WELLNESS WEDNESDAY: COPING WITH A SERIOUS ILLNESS

Around three million people in the UK are living with a serious illness. Whilst serious physical illnesses affect your body, they can also take a toll on your mental health and affect every area of your life. They can impact your relationships, career, spiritual or religious beliefs, socialising habits and can make you feed sad, scared, worried and even angry.

A diagnosis of a serious illness can make you feel helpless and out of control of your body, and it can make you feel lonely and isolated. A lot of diagnosis’s come unexpectedly which can leave you feeling overwhelmed, numb and in shock. The emotional turbulence can make it hard to function or think clearly, and can lead to mental health issues like anxiety and depression.

In today’s Wellness Wednesday post we’re sharing some coping mechanisms that you can use to reduce your stress levels and help you navigate your serious illness.

  1. Speak out

Serious illnesses can make you feel cut off from the rest of the world. Reach out to your loved ones or a professional for support during this difficult time – social connections and support can really help with your mental health. There are lots of support groups out there too which can be very helpful. It’s a safe place where you can speak about how you’re feeling and what you’re going through, and get valuable coping tips from those who are also navigating a serious illness.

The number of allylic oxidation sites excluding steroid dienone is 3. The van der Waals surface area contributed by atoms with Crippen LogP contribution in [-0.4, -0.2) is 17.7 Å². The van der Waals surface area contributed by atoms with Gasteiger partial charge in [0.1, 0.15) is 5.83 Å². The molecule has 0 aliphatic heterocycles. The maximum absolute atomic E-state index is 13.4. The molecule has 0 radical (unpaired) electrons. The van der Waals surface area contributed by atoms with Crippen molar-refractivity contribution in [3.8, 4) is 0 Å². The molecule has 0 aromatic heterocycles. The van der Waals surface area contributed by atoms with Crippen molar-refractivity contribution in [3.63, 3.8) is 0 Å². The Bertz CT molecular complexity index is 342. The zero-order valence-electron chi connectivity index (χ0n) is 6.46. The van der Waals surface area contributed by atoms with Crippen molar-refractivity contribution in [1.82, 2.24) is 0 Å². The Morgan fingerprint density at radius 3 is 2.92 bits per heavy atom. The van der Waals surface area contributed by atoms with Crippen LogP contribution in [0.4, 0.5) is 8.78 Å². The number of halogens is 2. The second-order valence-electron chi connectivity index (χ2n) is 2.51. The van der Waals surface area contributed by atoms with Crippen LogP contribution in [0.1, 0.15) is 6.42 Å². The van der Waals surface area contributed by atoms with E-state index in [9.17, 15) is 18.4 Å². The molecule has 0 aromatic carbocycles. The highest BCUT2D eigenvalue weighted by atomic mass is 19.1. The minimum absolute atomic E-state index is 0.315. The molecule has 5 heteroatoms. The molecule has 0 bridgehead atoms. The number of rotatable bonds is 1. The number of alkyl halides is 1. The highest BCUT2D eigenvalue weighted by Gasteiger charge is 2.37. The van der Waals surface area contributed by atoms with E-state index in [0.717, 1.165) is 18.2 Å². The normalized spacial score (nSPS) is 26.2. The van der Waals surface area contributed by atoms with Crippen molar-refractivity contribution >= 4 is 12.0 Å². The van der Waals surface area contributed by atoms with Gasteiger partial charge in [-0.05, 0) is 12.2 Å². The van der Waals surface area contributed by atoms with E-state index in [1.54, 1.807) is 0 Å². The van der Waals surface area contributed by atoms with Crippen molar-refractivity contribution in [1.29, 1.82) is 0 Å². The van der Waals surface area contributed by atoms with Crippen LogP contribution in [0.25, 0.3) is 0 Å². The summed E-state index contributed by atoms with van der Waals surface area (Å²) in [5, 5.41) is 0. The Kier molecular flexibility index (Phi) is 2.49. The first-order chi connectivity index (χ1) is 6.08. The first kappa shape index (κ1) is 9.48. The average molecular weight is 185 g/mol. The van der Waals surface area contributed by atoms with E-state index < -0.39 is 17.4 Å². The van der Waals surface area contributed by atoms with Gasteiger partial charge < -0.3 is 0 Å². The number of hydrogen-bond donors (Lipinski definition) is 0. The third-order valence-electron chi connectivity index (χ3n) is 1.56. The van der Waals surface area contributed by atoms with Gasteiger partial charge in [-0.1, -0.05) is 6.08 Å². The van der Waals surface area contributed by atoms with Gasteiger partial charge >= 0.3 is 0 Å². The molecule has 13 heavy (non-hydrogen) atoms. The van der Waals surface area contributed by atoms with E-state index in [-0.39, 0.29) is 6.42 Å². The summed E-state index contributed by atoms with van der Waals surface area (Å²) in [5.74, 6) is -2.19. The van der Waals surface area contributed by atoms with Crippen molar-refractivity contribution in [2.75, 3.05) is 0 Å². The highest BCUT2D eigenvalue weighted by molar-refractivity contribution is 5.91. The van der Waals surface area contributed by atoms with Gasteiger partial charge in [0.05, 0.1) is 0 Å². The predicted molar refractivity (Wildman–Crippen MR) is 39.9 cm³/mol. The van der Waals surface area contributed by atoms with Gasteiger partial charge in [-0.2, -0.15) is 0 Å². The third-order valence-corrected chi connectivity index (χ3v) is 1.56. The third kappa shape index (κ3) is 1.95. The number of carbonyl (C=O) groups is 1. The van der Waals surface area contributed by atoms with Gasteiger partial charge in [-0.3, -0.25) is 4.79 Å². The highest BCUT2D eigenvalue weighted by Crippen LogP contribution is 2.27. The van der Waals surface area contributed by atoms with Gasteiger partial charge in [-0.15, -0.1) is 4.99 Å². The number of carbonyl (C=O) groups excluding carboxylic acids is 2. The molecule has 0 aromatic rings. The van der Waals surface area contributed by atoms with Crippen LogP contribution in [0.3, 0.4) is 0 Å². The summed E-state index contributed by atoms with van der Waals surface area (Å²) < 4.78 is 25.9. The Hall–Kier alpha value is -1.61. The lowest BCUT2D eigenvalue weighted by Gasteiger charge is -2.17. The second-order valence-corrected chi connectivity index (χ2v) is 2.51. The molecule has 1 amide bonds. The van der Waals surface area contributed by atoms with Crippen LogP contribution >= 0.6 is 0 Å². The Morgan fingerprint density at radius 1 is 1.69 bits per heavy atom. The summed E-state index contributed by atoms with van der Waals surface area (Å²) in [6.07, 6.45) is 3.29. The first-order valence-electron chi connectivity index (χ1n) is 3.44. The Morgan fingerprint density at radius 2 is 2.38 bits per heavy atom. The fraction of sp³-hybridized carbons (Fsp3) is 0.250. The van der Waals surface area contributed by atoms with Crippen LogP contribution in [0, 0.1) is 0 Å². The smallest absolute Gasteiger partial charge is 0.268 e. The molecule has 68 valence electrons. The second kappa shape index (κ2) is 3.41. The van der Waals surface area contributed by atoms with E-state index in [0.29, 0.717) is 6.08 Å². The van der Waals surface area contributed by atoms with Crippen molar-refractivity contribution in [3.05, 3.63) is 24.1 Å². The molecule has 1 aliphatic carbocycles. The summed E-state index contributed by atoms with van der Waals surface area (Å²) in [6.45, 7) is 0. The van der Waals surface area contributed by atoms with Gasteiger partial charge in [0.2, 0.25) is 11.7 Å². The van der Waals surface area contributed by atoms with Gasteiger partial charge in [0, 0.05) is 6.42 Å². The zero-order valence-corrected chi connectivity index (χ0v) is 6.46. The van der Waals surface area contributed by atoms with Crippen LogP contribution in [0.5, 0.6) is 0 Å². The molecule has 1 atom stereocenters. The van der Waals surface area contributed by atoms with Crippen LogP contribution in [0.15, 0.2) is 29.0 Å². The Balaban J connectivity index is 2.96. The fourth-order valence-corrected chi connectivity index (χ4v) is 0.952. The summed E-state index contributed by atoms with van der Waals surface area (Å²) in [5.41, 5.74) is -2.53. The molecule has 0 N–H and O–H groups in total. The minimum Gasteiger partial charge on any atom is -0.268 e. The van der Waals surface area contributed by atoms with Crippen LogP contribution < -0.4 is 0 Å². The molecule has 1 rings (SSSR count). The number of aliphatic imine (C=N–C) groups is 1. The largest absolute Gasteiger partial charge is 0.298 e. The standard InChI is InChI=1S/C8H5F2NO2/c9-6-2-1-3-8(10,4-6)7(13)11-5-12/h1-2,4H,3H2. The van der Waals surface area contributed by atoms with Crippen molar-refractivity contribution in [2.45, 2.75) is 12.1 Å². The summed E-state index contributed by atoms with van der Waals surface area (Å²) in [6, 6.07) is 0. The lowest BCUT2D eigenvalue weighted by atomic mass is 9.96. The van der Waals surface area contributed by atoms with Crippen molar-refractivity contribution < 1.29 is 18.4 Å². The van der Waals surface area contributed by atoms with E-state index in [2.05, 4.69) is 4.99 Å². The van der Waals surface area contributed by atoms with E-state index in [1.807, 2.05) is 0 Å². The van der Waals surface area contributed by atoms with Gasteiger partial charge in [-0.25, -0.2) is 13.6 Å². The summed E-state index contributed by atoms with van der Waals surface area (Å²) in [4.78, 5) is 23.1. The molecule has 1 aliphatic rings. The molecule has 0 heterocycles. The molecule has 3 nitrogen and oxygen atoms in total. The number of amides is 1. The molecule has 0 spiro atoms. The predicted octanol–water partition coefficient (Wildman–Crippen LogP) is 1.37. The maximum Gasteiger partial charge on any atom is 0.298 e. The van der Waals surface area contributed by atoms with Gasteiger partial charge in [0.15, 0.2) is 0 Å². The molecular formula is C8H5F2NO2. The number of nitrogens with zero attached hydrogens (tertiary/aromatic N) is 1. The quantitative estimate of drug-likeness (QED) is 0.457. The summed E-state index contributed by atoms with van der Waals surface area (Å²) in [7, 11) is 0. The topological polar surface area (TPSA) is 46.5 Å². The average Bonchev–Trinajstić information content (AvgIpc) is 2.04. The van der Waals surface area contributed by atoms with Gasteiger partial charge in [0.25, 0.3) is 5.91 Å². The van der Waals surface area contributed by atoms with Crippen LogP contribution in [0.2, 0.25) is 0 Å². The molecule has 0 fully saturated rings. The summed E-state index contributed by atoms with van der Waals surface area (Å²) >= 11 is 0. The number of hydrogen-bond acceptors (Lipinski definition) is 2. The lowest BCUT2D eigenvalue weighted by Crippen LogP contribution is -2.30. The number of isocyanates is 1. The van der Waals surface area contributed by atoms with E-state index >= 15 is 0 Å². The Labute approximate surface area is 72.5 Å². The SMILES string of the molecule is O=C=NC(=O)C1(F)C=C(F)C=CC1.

1. Let yourself feel

Don’t bottle up your emotions. Facing them head one can help to reduce your stress and suffering and better come to terms with your illness. Suppressing your emotions is an unhealthy habit to have, and it can actually make you feel worse both physically and emotionally.

  1. Practice stress management techniques

Being diagnosed with a serious illness can cause a huge amount of stress, so it’s important to manage it correctly and effectively. Stress can actually lead to a whole range of health problems like cardiovascular disease, high blood pressure, gastrointestinal disorders and chronic pain. Why not try meditation or deep breathing? It’s also essential to get plenty of sleep and be as physically active as possible, even if that means doing arm exercises from your bed.

  1. Do something that you enjoy

A serious illness doesn’t mean your life has stopped – you can still do things that bring you happiness! Why not try a new hobby, or return to an old one that you previously neglected? Learn a language, volunteer for a local charity, go for a walk in the countryside, visit a museum, join a book club – the list goes on!

If you or a loved one has been diagnosed with a serious physical illness, get in touch with Dalton Wise and we can work with you to protect your mental and emotional wellbeing.

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